BC Historical Newspapers

BC Historical Newspapers Logo

BC Historical Newspapers

The Abbotsford Post Nov 30, 1917

Item Metadata

Download

Media
xabpost-1.0168961.pdf
Metadata
JSON: xabpost-1.0168961.json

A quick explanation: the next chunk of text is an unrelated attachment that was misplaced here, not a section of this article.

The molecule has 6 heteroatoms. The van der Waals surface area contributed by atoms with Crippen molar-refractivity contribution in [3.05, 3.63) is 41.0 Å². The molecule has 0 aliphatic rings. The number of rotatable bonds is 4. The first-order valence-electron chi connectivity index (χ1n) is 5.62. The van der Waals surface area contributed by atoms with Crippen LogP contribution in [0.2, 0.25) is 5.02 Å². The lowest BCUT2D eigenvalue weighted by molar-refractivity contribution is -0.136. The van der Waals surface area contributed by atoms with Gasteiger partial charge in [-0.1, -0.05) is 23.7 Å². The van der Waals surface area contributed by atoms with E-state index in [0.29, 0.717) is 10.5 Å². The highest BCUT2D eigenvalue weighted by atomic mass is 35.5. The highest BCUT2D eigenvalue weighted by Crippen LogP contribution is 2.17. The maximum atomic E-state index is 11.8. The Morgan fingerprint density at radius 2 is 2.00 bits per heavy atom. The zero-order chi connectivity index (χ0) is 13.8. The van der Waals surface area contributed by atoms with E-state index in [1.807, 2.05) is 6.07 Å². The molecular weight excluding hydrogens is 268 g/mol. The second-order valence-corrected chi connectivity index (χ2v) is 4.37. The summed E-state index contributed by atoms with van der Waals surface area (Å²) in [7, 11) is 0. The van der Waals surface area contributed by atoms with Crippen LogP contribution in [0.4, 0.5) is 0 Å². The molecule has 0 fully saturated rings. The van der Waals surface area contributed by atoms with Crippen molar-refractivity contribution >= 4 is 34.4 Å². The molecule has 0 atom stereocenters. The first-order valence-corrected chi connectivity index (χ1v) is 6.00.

JSON-LD: xabpost-1.0168961-ld.json
RDF/XML (Pretty): xabpost-1.0168961-rdf.xml
RDF/JSON: xabpost-1.0168961-rdf.json
Turtle: xabpost-1.0168961-turtle.txt
N-Triples: xabpost-1.0168961-rdf-ntriples.txt
Original Record: xabpost-1.0168961-source.json
Full Text
xabpost-1.0168961-fulltext.txt
Citation
xabpost-1.0168961.ris

Full Text